I can feel myself approaching an equipment crisis. My favourite food processor is no longer sold in Australia and spare parts are crazy expensive. My kitchen scales are on the way out. My new spatulas bend too much. And just recently I lost the paddle for my ice cream maker. All such things are discovered at the least convenient moments, and the last two had to happen just as I was reviewing a book on ice cream – Ice Creams, Sorbets & Gelati by Caroline and Robin Weir.
Some weeks after testing a few recipes, I noticed the book had a recipe that ostensibly reproduced the stunning cacao extra bitter ice cream at Berthillon in Paris (see pic here). As that was the most impressive chocolate ice cream I’ve ever eaten, I had to try it at home.
I made the custard. Chilled it for 24 hours. Made sure the ice cream maker’s bowl was in the freezer.
Took out the custard. Assembled the machine. Couldn’t find the paddle. Couldn’t find it. Anywhere.
I put the custard back in the fridge. The bowl back in the freezer. And searched.
I went online to see if I was misremembering the colour or shape of the paddle while rummaging through cupboards and drawers and down the back of shelves.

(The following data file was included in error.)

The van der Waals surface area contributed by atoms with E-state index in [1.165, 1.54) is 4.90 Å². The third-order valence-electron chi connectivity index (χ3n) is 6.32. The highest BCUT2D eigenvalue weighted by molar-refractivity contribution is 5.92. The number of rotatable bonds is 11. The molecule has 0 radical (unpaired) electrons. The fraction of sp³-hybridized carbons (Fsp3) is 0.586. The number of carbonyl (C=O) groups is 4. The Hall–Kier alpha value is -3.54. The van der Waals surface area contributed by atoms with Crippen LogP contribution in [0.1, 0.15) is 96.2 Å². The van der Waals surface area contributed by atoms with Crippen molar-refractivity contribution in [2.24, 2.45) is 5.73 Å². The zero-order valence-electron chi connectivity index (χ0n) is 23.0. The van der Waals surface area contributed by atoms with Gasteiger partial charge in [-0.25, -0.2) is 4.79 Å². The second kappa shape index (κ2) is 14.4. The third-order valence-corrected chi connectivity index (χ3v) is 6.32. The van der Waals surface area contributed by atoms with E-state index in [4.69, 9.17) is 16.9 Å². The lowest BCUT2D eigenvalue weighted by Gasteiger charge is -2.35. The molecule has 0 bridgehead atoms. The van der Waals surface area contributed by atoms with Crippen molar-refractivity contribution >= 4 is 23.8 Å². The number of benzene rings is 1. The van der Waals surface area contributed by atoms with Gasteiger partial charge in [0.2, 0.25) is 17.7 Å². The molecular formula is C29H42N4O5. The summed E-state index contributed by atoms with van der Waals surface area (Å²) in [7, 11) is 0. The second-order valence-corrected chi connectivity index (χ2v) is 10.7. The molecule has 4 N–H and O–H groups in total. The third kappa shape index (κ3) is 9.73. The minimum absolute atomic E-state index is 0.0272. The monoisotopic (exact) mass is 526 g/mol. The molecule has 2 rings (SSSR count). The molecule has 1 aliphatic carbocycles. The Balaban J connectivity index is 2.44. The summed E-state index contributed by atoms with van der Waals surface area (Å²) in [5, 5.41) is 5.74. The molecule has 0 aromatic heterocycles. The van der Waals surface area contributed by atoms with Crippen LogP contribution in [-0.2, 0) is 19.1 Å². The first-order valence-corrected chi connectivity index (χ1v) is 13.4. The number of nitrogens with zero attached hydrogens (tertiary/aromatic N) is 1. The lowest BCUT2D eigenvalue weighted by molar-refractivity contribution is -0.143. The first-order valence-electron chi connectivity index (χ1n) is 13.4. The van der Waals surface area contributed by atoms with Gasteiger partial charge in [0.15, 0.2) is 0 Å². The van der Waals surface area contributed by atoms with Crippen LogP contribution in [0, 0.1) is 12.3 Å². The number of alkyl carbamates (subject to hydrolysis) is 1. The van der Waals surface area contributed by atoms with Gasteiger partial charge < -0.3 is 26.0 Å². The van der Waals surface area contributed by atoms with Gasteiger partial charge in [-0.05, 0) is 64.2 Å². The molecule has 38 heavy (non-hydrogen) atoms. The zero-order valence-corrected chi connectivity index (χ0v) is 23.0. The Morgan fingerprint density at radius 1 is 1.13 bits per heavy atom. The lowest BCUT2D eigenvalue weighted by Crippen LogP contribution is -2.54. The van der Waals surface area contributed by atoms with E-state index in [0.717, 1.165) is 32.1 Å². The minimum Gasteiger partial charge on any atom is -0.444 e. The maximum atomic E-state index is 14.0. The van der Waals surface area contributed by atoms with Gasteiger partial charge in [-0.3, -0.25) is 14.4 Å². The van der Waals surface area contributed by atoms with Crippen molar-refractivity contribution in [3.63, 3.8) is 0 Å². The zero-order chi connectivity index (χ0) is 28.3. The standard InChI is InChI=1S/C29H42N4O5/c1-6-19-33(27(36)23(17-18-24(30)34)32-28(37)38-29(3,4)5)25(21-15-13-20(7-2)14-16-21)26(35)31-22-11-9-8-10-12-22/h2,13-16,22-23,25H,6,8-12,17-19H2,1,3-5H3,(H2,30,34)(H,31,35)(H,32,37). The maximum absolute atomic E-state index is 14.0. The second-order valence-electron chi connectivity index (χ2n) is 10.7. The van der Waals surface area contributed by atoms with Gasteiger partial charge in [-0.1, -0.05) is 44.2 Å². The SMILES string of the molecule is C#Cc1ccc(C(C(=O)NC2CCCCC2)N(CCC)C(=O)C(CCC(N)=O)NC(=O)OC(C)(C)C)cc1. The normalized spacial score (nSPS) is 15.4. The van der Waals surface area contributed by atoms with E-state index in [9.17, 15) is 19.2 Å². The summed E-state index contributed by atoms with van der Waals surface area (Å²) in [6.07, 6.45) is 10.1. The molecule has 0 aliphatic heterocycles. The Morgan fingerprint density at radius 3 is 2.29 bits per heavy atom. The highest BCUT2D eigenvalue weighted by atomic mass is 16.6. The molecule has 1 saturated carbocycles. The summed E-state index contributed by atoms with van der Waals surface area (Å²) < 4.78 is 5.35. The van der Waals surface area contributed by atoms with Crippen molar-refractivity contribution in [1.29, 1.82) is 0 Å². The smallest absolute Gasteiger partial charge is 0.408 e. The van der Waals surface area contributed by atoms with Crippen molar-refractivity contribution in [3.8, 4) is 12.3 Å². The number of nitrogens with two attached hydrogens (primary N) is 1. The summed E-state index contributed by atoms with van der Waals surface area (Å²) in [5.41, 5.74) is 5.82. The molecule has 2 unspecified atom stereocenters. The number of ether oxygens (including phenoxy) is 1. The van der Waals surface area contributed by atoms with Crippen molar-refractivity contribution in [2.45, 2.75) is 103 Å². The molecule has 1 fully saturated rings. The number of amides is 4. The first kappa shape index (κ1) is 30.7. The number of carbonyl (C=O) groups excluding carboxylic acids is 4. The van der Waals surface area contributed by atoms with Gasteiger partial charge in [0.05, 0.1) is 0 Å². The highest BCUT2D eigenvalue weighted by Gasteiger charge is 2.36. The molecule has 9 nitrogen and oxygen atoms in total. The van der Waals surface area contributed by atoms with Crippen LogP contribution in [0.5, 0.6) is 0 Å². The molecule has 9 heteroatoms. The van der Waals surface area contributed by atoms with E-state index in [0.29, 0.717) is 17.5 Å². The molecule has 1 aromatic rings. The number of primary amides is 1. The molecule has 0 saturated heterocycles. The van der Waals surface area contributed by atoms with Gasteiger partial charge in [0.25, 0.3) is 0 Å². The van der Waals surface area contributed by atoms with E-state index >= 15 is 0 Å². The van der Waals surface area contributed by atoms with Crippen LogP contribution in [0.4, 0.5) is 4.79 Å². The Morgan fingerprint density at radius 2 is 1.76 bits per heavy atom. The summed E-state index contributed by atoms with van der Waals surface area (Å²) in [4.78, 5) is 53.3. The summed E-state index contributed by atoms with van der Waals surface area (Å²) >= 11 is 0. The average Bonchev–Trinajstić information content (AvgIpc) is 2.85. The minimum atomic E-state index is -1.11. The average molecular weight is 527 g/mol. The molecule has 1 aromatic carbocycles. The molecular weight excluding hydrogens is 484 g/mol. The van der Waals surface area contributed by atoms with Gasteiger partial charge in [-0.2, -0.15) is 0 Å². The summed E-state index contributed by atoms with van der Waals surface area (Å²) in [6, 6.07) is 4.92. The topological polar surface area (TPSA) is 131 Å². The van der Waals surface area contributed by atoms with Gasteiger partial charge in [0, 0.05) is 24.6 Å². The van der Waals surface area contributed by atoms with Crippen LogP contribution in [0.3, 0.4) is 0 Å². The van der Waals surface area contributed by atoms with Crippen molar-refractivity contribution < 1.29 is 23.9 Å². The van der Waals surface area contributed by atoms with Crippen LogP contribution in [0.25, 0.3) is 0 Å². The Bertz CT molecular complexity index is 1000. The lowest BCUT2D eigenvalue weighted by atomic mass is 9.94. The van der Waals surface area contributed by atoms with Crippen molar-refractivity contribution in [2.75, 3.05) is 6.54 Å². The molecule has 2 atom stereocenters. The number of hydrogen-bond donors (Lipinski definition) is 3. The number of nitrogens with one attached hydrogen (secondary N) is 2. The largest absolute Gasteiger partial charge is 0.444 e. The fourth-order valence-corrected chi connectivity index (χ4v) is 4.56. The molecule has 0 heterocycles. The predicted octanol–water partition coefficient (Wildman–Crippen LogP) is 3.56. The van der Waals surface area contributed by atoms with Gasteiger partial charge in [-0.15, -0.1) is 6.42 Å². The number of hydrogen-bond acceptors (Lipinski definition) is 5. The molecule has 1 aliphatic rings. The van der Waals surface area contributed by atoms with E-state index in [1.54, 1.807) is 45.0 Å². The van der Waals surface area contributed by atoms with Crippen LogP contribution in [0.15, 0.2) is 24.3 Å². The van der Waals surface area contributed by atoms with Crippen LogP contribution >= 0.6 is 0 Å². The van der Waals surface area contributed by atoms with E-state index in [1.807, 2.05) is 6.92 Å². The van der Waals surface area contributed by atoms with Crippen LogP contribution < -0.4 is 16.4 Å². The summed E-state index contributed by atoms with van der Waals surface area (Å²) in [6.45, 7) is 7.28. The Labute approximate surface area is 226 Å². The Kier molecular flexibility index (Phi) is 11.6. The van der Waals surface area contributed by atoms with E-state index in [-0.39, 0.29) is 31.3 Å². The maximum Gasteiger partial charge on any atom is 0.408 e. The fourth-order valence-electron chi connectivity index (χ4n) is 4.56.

In the end, I had a pot of custard and a frozen bowl and no paddle, so it seemed the only options was to try to churn the mixture by hand with a rigid spatula (that’s when I discovered the new spatula isn’t strong enough). Despite only having made a half mixture of custard, this was hard work, especially as you don’t want the mixture freezing solid against the walls of the bowl (that’s why the paddles scrape down the walls and base constantly). Uff.
As much as I complain, it was educational. Doable. And the result was damn good.
At first, the coffee in the mixture was too noticeable and I wasn’t excited. But 24 hours later this had mellowed and probably wouldn’t have been noticeable to new tasters. The final ice cream was dense and rich, beautifully chocolatey and melted superbly. A textural delight.
I won’t reproduce the exact recipe here, but the key characteristics were a basic rich vanilla ice cream custard with quite a lot of cocoa and chocolate dispersed through it, along with some sugar syrup and a small amount of instant coffee. (The cocoa is boiled for some minutes to get rid of the raw taste, and the chocolate is then melted into the milk for the custard.)
Was it the same as Berthillon’s? The potential was there. I used a 55% cocoa solids dark couverture. If I were to make it again, I’d try 70% or so as I think that would get it closer to the mark.
Meanwhile, I’m off to borrow my mum’s ice cream maker from 1985. She still has her paddle.